Whenever we do a story about proposals to legalize marijuana in Texas, viewers bring up how it could be a money maker for the state, pointing to the tax dollars Colorado is raking in.
But is that true? Let's verify.
Our source for this story is Joe Bishop-Henchman, the executive vice president of the tax foundation.
Legal recreational pot sales started in Colorado on Jan. 1, 2014. According to the tax foundation, after a slow start tax revenue on pot sales, it now exceeds original expectations.
Last year, Colorado took in over $266 million in pot taxes, with the total taken in since 2014 hovering around $1 billion.
But how much would Texas make?
The tax foundation has actually crunched the numbers.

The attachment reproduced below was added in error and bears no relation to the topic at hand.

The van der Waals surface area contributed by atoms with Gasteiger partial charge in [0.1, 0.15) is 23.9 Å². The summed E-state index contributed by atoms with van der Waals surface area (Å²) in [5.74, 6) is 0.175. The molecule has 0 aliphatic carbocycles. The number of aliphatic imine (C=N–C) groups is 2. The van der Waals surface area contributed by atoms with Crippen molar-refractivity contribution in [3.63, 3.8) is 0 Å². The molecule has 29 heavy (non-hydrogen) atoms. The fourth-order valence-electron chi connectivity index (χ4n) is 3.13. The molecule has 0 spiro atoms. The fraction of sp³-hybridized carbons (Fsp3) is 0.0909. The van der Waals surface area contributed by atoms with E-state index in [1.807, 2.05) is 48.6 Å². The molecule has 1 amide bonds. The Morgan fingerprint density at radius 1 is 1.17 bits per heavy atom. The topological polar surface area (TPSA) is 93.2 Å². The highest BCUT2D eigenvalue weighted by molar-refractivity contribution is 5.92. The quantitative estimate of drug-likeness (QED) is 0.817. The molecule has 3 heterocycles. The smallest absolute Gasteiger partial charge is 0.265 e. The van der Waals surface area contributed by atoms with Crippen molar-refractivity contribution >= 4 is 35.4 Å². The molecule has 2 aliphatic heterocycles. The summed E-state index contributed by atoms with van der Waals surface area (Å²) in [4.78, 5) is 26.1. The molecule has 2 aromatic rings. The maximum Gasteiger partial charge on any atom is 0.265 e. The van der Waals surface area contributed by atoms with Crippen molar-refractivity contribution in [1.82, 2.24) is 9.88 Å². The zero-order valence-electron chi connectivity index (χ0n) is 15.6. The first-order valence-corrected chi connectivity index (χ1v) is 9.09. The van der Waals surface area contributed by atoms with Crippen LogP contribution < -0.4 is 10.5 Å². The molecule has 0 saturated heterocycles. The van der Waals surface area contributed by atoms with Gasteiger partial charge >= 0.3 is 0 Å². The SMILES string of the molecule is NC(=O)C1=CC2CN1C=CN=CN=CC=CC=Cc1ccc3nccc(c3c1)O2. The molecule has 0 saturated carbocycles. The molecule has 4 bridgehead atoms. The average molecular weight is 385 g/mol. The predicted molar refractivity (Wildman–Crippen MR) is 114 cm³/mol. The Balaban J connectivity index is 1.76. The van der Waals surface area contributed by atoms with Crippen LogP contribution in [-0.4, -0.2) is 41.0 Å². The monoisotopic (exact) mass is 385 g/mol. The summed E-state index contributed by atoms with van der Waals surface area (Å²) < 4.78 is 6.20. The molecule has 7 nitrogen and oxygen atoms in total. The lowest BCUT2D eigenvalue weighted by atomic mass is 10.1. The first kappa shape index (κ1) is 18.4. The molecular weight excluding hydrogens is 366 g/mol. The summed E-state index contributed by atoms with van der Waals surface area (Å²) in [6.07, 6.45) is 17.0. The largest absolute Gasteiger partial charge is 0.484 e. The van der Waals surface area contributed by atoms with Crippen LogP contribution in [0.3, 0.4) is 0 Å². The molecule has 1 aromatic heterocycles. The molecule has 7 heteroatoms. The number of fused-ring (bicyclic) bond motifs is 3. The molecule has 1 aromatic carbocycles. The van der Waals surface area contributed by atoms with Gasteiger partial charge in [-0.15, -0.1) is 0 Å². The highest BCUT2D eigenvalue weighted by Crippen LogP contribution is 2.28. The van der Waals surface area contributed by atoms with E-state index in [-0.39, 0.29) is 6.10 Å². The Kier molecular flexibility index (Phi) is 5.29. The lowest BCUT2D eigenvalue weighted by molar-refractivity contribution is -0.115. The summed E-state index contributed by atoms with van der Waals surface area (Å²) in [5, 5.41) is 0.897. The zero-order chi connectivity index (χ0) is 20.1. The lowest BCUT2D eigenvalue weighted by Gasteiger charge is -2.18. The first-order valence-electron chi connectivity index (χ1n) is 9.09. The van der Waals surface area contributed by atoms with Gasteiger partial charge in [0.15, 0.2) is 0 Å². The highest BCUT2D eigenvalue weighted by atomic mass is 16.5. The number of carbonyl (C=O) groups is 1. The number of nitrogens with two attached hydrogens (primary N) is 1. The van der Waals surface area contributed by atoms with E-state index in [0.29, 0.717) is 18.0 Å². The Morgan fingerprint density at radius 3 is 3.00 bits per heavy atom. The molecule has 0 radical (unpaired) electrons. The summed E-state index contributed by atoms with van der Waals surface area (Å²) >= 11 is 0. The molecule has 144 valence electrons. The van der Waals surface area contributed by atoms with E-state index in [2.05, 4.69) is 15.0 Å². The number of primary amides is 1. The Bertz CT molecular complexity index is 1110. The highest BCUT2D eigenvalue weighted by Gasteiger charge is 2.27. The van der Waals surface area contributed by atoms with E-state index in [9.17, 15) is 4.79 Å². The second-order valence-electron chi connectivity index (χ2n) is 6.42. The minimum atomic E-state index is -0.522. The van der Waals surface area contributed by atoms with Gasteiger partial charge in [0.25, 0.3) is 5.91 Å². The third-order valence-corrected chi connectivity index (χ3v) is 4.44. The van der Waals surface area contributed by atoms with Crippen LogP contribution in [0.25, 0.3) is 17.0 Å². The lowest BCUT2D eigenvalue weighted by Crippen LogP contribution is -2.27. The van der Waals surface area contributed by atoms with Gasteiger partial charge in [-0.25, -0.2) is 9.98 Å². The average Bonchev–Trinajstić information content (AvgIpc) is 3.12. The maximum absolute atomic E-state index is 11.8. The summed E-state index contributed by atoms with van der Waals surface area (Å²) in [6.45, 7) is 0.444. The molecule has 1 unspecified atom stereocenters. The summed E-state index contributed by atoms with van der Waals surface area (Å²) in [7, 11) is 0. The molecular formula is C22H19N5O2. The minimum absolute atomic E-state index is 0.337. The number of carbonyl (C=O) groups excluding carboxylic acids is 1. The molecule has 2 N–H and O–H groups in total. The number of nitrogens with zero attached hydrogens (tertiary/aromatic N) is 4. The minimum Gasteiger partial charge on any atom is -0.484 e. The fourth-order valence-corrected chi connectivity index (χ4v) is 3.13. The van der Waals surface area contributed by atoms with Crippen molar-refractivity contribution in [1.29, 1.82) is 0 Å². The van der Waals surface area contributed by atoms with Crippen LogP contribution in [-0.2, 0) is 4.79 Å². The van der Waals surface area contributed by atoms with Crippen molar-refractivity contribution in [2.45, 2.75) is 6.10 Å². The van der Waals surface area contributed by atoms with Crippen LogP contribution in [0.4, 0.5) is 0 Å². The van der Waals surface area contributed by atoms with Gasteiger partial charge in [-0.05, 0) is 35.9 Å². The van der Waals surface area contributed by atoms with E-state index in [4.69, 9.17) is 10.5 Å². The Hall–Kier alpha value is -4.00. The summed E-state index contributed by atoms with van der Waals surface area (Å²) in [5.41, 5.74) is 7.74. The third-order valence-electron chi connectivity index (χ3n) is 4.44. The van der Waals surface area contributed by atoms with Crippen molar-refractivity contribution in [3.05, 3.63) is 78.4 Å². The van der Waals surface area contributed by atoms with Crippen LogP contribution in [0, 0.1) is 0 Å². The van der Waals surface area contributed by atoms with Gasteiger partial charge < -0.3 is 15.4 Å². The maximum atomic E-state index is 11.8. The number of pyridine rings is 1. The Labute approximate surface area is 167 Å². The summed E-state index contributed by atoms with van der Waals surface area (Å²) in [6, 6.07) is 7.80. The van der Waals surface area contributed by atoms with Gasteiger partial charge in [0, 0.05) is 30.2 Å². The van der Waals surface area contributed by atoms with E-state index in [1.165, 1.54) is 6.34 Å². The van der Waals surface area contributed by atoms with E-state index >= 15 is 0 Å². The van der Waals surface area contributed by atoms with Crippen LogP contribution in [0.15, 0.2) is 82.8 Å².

It says with a 15-percent tax rate Texas would take in $453 million a year.
Now that is a lot of money, but keep in mind the yearly budget for the state of Texas is over $100 billion -- that's billions with a "b."
And there are costs associated with legalizing marijuana -- for law enforcement, health enforcement and zoning.
So we can verify: yes, legalizing pot in Texas would make the state millions in tax dollars.
But it is not enough to answer all the state's budget needs.
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